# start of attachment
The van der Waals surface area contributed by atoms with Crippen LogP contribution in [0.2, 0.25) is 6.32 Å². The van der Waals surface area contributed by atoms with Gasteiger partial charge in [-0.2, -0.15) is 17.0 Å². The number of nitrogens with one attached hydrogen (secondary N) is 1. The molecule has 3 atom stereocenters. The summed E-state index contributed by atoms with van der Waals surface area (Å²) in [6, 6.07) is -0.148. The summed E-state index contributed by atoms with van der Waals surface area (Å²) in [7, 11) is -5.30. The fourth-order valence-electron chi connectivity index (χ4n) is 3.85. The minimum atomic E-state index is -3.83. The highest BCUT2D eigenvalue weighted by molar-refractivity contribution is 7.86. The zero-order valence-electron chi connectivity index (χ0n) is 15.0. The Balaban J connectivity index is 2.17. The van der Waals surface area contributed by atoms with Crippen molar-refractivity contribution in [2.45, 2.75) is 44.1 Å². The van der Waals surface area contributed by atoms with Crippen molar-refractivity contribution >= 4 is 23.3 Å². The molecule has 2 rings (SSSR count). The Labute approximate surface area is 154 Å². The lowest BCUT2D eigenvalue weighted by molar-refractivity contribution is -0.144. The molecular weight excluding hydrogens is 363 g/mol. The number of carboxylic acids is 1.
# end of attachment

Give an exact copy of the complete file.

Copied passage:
The van der Waals surface area contributed by atoms with Crippen LogP contribution in [0.2, 0.25) is 6.32 Å². The van der Waals surface area contributed by atoms with Gasteiger partial charge in [-0.2, -0.15) is 17.0 Å². The number of nitrogens with one attached hydrogen (secondary N) is 1. The molecule has 3 atom stereocenters. The summed E-state index contributed by atoms with van der Waals surface area (Å²) in [6, 6.07) is -0.148. The summed E-state index contributed by atoms with van der Waals surface area (Å²) in [7, 11) is -5.30. The fourth-order valence-electron chi connectivity index (χ4n) is 3.85. The minimum atomic E-state index is -3.83. The highest BCUT2D eigenvalue weighted by molar-refractivity contribution is 7.86. The zero-order valence-electron chi connectivity index (χ0n) is 15.0. The Balaban J connectivity index is 2.17. The van der Waals surface area contributed by atoms with Crippen molar-refractivity contribution in [2.45, 2.75) is 44.1 Å². The van der Waals surface area contributed by atoms with Crippen molar-refractivity contribution >= 4 is 23.3 Å². The molecule has 2 rings (SSSR count). The Labute approximate surface area is 154 Å². The lowest BCUT2D eigenvalue weighted by molar-refractivity contribution is -0.144. The molecular weight excluding hydrogens is 363 g/mol. The number of carboxylic acids is 1.